Jagger & Keith Richards
Recording date: June 1979-January 1980 & April 1980
Recording locations: Pathé Marconi Studios, Paris, France & Electric Lady Studios, New York City
Producers: The Glimmer Twins Associate producer & chief engineer: Chris Kimsey
Performed onstage: 2013-14
Bass: Ron Wood
Electric guitars: Mick Jagger & Keith Richards
Vocals: Mick Jagger
Electric piano: Mick Jagger
Synthesizer: Bill Wyman
Saxophone: Bobby Keys
Percussion: Michael Shrieve
I wrote that on an electric piano in the studio, then Charlie and Woody and I cut it immediately, live. It was all done very quickly. I think the vocals could've been better. It's just one of those recording-studio things. You would NEVER really write a song like that in REAL LIFE. Comes out in the studio, 'cause it's all ad-libbed, the end part. It was never planned like that... Yeah, it's all a joke, really.
When we did Emotional Rescue, that particular track, it was me and Charlie and Woody. And just on our own. And, it was like towards the end of the sessions and Bill was - I don't think - there. Keith wasn't there. We just did it... We'd done it before, all together actually, in Nassau. We all knew the song. But the actual one that we liked was the one that we just did kind of...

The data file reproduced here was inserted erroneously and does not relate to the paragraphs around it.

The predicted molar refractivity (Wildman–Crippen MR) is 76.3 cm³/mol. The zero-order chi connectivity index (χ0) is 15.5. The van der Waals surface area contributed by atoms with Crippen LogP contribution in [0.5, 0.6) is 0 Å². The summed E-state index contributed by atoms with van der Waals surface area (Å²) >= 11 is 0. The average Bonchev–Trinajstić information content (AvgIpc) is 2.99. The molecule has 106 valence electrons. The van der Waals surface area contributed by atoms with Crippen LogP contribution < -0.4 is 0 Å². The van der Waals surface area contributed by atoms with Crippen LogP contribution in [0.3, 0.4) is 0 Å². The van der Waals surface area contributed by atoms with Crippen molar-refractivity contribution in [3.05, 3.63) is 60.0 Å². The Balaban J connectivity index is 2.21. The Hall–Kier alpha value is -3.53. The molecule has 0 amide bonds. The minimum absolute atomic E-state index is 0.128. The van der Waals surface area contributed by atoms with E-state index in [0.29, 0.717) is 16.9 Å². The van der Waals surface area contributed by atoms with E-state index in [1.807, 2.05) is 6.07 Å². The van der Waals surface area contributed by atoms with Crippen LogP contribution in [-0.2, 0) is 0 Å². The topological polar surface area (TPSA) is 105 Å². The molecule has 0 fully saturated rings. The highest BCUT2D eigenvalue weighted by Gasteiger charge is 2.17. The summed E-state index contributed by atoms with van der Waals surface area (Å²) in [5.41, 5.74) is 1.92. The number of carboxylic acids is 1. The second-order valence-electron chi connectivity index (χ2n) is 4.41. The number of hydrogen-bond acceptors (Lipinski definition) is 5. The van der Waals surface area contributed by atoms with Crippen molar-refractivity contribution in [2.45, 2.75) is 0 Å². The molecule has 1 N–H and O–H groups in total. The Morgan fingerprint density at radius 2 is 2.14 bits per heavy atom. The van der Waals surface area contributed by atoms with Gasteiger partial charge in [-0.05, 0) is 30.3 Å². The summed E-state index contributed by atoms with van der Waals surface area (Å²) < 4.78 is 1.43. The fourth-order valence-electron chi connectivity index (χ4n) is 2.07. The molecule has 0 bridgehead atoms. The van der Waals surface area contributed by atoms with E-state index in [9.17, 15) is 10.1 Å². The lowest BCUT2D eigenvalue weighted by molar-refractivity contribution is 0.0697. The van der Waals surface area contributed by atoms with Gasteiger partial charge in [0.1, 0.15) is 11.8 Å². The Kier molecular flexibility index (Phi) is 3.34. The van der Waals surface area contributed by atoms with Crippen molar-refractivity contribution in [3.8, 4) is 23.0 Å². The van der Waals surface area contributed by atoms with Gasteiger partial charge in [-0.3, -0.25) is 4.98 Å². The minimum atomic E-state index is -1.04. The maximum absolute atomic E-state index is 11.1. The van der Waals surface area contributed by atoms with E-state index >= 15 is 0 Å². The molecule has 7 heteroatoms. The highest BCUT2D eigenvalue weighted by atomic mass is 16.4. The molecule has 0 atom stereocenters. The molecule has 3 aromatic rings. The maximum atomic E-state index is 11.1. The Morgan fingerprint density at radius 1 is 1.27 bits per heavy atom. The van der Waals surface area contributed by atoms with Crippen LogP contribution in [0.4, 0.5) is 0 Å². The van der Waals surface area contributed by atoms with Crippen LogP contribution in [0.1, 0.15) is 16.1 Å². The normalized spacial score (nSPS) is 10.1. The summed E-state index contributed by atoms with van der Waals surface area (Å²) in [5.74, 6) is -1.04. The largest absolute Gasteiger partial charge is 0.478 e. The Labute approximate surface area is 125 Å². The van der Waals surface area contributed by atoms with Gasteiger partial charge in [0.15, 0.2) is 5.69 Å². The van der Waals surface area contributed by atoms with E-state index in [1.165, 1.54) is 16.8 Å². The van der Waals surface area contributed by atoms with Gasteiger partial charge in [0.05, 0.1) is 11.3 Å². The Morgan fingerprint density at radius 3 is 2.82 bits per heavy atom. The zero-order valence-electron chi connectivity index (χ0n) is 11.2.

This was done mostly by me, Bill and Charlie with loads of overdubs. I'm not the only person to have sung in falsetto - Prince did three albums singing like that around this time. I learned the trick from Don Covay. I got it from the record Mercy, Mercy where he sings falsetto as a harmony. By the end, I've gone off into another more reggae-inspired voice, but at the end of a track lasting 5 minutes and 43 seconds, you have to try everything.
I always found (the falsetto) a bit twee, myself. It was a novel idea. A lot of that album was going that way. It was very experimental, that album.
(I)n the '80s... (a) lot of the stuff, the material that Mick wanted to do, was not particularly guitar-oriented. We were trying to, like, wedge guitars into places where they're not necessary, like Emotional Rescue and Undercover. Around that time we were doing a lot of material that was not necessarily made for guitars. Mick wanted to get into that dance thing and, you know, OK, here we go.
This was all Mick. He wanted to go that way, with the clubby, disco-stuff. I didn't particularly, but it was a good song. This was shortly after I'd cleaned up my act, and nobody was taking a lot of notice of what I said at this point, because I didn't say much. I was trying to re-establish myself as co-leader of the band.
Undercover of the Night, Emotional Rescue, these are all Mick's calculations about the market. And they're not the best records we've made. See, Mick listens to too much bad shit.
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